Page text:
By Diana Duong and Dr. Sharon Vorona
From the late nights to the constant pressure to be perfect, medicine can feel awfully isolating. But as it turns out, physicians have a lot in common with each other. Digital communities—like Twitter and, of course, this one—help physicians voice their doubts, vulnerabilities, frustrations, or just find comfort and connection through sharing what’s on their mind.
This weekly feature is meant to bring you closer to the medical community, or at least know what your peers are talking about. (Call it a physicians’ lounge, if you will. We talked more about the need for those here.)
Here, we gathered some of the hottest conversations on #MedTwitter this week.
My mother has never asked me for medical advice in the 29 yrs I’ve been a doctor as “You don’t know anything.” When I told her I was writing for @nytimes she said, “Why would they want you?” https://t.co/nsHIb62I6E— Jennifer Gunter (@DrJenGunter) March 18, 2019
Mothers not taking medical advice from their physician children
U.K. general practitioner Dr. Amir Khan tweeted about how his mother would rather “ring one of her mates and get some advice about some old Indian herbal remedy” than take her son’s medical advice—despite him having been a qualified doctor for 15 years.
Dr. Jen Gunter, a Canadian-American obstetrician-gynecologist, pain medicine physician, and Twitter’s “resident gynecologist,” chimed in saying her mother has also never sought medical advice from her, questioning why the New York Times would want Dr. Gunter as a contributor. It’s a shared experience many physicians have gone through, with one commenter noting, “there is no pleasing some mums.”
Science literacy, what is it?— Ryan Marino (@RyanMarino) March 17, 2019
There is no known “lethal dose” of fentanyl for humans. Not even an LD50. Fentanyl can kill, but so can water. It’s also a valuable medicine.
Health literacy, what is it?
Walls won’t treat addiction; we need medicines and to treat people better. https://t.co/BTYYht9uUQ
White House stokes fear over “lethal dose” of fentanyl
This week, Dr. Ryan Marino, a U.S. emergency physician and medical toxicologist, called out a tweet from the official U.S. White House account for its inaccuracy.
The White House posted a photo of a penny next to the powder claiming the amount pictured was a lethal dose while adding in mention of the quantity of fentanyl recently seized at the “southern border.” The White House tweet ended saying, “This is a national emergency.” Commenters noted the unnecessary fear-mongering nature of the tweet, give the drugs were seized at an official port of entry.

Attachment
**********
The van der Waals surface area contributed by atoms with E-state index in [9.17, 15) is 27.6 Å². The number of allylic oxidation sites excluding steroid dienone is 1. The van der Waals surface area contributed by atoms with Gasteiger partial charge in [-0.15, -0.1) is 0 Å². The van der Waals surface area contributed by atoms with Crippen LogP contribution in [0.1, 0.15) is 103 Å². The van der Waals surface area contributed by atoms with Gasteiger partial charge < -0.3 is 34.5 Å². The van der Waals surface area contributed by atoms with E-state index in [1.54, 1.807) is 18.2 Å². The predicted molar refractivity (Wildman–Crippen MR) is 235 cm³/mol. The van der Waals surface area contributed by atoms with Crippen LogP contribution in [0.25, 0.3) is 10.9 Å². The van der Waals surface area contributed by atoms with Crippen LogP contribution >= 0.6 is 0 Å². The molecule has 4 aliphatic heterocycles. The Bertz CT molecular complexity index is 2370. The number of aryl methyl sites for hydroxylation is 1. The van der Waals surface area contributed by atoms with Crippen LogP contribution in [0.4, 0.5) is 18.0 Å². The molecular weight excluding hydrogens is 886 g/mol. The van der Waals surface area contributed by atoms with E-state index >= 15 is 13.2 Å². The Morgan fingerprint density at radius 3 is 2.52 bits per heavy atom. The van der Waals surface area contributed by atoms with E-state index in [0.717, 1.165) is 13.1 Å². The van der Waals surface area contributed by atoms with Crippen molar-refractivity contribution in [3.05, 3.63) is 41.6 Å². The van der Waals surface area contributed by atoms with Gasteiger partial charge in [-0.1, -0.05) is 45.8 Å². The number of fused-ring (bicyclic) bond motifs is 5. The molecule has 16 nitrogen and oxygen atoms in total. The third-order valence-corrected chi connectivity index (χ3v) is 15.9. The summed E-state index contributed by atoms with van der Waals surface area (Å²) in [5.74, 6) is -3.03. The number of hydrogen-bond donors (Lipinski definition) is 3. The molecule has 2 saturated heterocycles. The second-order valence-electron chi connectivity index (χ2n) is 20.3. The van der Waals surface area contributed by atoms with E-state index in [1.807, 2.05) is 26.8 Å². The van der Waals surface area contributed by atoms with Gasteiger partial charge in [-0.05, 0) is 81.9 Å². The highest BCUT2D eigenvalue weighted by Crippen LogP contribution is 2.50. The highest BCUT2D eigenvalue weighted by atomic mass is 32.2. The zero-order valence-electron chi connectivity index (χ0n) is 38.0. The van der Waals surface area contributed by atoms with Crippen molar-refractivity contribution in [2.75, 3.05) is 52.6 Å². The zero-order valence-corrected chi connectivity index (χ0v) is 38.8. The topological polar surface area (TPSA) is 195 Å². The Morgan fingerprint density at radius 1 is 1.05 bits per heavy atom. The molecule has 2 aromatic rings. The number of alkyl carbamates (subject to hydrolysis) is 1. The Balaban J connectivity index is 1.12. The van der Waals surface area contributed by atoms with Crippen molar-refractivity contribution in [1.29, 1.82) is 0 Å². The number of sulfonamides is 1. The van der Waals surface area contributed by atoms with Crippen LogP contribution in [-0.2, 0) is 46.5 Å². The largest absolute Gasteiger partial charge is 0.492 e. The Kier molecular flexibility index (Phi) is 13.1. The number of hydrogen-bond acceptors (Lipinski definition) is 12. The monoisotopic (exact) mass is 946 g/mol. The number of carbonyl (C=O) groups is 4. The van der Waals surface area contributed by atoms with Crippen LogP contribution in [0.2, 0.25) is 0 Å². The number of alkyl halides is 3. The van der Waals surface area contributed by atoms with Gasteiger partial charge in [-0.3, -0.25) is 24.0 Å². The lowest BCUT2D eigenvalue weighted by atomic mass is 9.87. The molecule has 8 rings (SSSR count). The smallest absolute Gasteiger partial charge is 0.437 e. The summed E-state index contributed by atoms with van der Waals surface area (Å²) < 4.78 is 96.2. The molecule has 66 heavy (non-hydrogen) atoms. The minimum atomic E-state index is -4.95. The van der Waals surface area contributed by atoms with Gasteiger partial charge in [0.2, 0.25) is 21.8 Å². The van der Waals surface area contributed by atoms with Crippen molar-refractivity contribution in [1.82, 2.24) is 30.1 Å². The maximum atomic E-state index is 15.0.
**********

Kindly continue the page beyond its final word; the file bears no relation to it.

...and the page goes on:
Dr. Marino also noted the tweet is inaccurate because the exact lethal dose of fentanyl is not known, nor has the median lethal dose (LD50) ever been proven.
Healthcare’s gender pay gap among the biggest
Three of the top 10 occupations with the largest pay gap in the U.S. are in medicine: physicians and surgeons, registered nurses, and medical and health service managers. According to the American Association of University Women, where the data was taken from, female physicians and surgeons see 71% of what their male counterparts are paid. Time’s Up Healthcare noted that the gap widens even more for women of color and with age.
Pay disparity is just one of the many inequalities women in healthcare face. Unprofessional introductions, racial slurs, sexual harassment and even violence are common experiences women in medicine have shared with Figure 1. Read more here.
One Doctor Is Responsible for a Third of All Medical Vaccine Exemptions in San Diego— Dr. Jaime Friedman (@DrJaimeFriedman) March 18, 2019
We’ve known about her. She charges a ton of money so who is the shill now? https://t.co/cGIPpvE7UZ
The one pediatrician responsible for one-third of San Diego’s vaccine exemptions
U.S. pediatrician Dr. Jaime Friedman shared a story from the Voice of San Diego that found that Dr. Tara Zandvliet, a pediatrician in San Diego, has written 486 medical exemptions for parents who do not want their children to receive vaccines—that’s one-third of all vaccine exemptions in the San Diego area.
One clinical psychologist asked, “Will she be paying for the measles hospital bills across the country?”
On Dr. Zandvliet’s website, she includes a list of conditions and diseases that would, in her opinion, qualify a medical exemption from vaccines. Before the Voice of San Diego story was published, she removed three of them: eczema, psoriasis, and asthma.
The case doctors are talking about this week
An 11-month-old female infant presents with flu-like symptoms. Her mother says her daughter has had fever, nausea, and is losing weight. Upon examination, the infant has subtle periorbital ecchymosis, clear sclera, normal pupils, no lymphadenopathy, and a lump on her back. HR 120, RR 22, lungs clear. Do you recognize the rare cause of this presentation? See the answer here.
Want to join the conversation? Follow us on Twitter @Figure1.